Translator Disclaimer
1 September 2008 Examination of Factors Contributing to the Decline of the Yellow Perch Population and Fishery in Les Cheneaux Islands, Lake Huron, with Emphasis on the Role of Double-crested Cormorants
Author Affiliations +
Abstract

Double-crested cormorants increased exponentially in the Les Cheneaux Islands area during the 1980s and 1990s. The yellow perch fishery and population declined by the late 1990s and finally collapsed in 2000. Previous research confirmed that cormorants fed seasonally on perch. This analysis sought to use creel survey data and data from an annual gillnet collection to characterize the perch fishery and population during this time so as to explore if declines were a result of declining recruitment or increased mortality or both. Regression analysis explored six possible independent variables to account for yellow perch trends. Yellow perch abundance and its fishery declined throughout the Les Cheneaux Islands. Mean age declined which was consistent with a high mortality rate explanation. Yellow perch recruitment, as indicated by gillnet catch rate of age-2 perch, continued during this time including one very strong year class. Total annual mortality rates determined by the cohort method were as high as 85% during much of this time and increased over the time series. Cormorant abundance accounted for a total of five significant relationships with the yellow perch data, more than any other independent variable. From this, it is apparent that cormorant predation is at least one factor affecting the perch population and fishery and may be the most influential force, among those examined, during this time series.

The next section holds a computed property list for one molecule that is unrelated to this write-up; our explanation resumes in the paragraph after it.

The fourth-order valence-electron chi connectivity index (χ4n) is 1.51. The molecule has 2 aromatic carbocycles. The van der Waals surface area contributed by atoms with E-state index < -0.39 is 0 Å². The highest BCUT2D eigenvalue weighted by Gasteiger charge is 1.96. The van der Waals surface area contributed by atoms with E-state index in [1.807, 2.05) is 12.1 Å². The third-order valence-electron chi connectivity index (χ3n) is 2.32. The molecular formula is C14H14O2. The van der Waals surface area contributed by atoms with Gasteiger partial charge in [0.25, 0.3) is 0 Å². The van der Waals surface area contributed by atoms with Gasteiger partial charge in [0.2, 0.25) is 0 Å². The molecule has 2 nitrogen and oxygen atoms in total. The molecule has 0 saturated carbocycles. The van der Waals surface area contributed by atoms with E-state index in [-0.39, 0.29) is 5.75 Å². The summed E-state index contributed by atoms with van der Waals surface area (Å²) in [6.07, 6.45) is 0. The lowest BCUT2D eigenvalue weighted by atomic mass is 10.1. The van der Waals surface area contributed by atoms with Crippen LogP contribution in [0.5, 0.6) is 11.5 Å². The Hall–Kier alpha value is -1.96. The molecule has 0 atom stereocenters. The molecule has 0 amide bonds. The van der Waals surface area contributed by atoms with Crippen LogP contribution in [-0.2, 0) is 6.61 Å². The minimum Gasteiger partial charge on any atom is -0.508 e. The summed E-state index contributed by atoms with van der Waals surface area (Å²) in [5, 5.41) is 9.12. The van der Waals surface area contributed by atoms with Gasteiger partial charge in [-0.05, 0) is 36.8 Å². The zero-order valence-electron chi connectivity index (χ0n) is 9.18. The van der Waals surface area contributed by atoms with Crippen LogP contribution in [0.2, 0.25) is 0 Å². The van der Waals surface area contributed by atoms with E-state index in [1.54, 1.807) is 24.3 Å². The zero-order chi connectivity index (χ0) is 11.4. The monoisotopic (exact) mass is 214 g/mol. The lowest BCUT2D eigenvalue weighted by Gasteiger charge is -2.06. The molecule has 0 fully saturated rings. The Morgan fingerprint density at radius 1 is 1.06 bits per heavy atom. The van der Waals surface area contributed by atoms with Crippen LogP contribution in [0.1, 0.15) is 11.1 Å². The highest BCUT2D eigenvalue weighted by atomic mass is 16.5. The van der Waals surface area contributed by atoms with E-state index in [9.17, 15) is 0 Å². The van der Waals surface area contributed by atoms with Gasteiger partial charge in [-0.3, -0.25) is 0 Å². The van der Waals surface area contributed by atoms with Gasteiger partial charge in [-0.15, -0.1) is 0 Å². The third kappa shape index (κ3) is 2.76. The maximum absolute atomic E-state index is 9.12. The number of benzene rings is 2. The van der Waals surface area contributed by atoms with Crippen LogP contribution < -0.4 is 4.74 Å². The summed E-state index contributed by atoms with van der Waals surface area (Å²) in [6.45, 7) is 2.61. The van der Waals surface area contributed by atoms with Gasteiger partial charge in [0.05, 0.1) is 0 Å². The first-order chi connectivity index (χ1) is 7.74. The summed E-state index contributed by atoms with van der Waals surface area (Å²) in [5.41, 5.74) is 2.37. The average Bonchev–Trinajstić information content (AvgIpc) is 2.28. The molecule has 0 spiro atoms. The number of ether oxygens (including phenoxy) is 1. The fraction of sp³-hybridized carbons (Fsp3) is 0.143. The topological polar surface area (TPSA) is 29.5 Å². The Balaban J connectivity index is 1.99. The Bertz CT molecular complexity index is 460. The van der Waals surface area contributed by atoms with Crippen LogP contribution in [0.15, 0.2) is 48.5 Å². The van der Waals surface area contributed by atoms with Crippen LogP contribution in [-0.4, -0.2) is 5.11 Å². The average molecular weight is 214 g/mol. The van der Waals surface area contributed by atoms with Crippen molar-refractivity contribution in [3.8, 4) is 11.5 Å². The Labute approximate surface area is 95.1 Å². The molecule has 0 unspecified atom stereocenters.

David G. Fielder "Examination of Factors Contributing to the Decline of the Yellow Perch Population and Fishery in Les Cheneaux Islands, Lake Huron, with Emphasis on the Role of Double-crested Cormorants," Journal of Great Lakes Research 34(3), 506-523, (1 September 2008). https://doi.org/10.3394/0380-1330(2008)34[506:EOFCTT]2.0.CO;2
Received: 29 May 2007; Accepted: 1 May 2008; Published: 1 September 2008
JOURNAL ARTICLE
18 PAGES

This article is only available to subscribers.
It is not available for individual sale.
+ SAVE TO MY LIBRARY

SHARE
ARTICLE IMPACT
RIGHTS & PERMISSIONS
Get copyright permission
Back to Top